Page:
Apple Relocating Its Modem Development Team Strongly Hints at Company Designing in-House Baseband Chip for Future iPhones
Reports have been bouncing back and forth related to Apple’s plans of developing an in-house modem for iPhones and iPads to reduce dependency on third-party components. As per the latest development, it’s learned that Apple has moved its modem engineering division into its in-house hardware group. This strongly hints that the technology behemoth is ready to push development to the next phase as it eyes an era where it no longer has to depend on companies like Qualcomm and Intel for their cellular chips.
New Data Suggests Apple Could Be Paying Between $3 Billion to $4 Billion USD in Sourcing Baseband Chips From Other Manufacturers
According to Reuters, on account of two people familiar with the matter, the inclusion of the new team means that Apple could venture into the ‘in-house modem territory’, severing dependency on the likes of Qualcomm, Intel, Samsung, and even MediaTek. As most of you know, baseband chips are an indispensable component in smartphones, and with the arrival of 5G connectivity, having access to a carrier’s network will be vital to experience blazing fast speeds and unparalleled streaming capabilities.
It is also important to note that Apple diving into in-house development of modems potentially means that the company will incorporate its own 5G solutions in 2020 iPhone lineup. However, the road will be far from pretty. According to the latest numbers provided by Bernstein analyst Stacy Rasgon, modem chips cost between $15 and $20, and these likely cost the iPhone maker between $3 billion to $4 billion for the 200 million devices it sells annually. Obviously, making its own solutions will require Apple to invest millions of dollars, but according to the report, it will help to save the tech giant a lot of money in the long run.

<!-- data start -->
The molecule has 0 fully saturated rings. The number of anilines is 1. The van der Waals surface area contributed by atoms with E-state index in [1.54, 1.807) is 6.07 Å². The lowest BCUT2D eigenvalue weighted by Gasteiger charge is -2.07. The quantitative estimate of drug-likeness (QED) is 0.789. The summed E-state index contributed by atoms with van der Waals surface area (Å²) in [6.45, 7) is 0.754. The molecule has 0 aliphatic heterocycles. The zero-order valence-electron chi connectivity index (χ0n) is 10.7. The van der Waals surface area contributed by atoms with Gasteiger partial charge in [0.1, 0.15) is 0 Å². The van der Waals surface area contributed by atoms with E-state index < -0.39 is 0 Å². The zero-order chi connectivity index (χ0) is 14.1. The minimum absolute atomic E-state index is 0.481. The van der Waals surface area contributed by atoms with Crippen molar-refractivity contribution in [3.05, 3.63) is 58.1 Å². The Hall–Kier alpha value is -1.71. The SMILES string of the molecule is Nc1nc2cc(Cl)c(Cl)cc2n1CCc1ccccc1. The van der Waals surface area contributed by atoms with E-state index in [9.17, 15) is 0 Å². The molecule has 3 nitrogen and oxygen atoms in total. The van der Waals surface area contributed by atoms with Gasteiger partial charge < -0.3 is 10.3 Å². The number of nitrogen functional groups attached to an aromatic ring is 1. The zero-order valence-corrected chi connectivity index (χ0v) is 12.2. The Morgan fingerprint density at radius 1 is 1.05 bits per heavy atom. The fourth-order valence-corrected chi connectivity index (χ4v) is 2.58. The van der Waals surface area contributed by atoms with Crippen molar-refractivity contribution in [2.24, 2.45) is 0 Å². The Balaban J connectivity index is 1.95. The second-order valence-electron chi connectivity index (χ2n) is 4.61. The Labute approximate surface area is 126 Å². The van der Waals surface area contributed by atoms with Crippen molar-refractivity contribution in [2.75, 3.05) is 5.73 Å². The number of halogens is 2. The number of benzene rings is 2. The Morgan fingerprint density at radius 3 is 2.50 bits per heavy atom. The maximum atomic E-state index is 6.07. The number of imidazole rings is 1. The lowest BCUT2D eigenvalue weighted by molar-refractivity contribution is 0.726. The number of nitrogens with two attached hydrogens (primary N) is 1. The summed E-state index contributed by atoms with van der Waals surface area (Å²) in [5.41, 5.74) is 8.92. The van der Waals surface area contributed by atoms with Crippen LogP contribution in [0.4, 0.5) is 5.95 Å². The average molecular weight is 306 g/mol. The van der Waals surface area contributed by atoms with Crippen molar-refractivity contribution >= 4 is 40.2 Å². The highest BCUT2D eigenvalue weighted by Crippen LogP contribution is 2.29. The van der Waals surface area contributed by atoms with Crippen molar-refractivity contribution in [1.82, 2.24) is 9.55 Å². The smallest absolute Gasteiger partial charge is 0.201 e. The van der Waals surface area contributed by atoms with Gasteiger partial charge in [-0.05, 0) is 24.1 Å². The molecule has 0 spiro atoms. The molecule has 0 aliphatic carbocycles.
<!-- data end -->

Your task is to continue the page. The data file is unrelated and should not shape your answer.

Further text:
One benefit of making an in-house modem is that Apple will be able to integrate it with its A-series of chipsets, a move that could result in considerable space saving and battery conservation. Even now, Apple’s iPhones outfitted with the latest A12 Bionic SoC do not ship with an integrated baseband modem; Apple has to source the component from Intel and incorporate it separately on the logic board.
The space saving and battery life conservation are two benefits that can prove pivotal for Apple’s plans, especially when the company introduces more AR features in future products. Some analysts are still of the opinion that Apple might use Qualcomm’s 5G-ready modems for its 2020 iPhone lineup. The argument made earlier was that Qualcomm’s unmatched supremacy in the baseband chip market would force Apple to partner with the SoC manufacturer, but according to the latest report, the latter has set a different stage for its plans.
There is no timeline as to when we can see Apple’s in-house modem in action, but we figure it will most likely not materialize this year.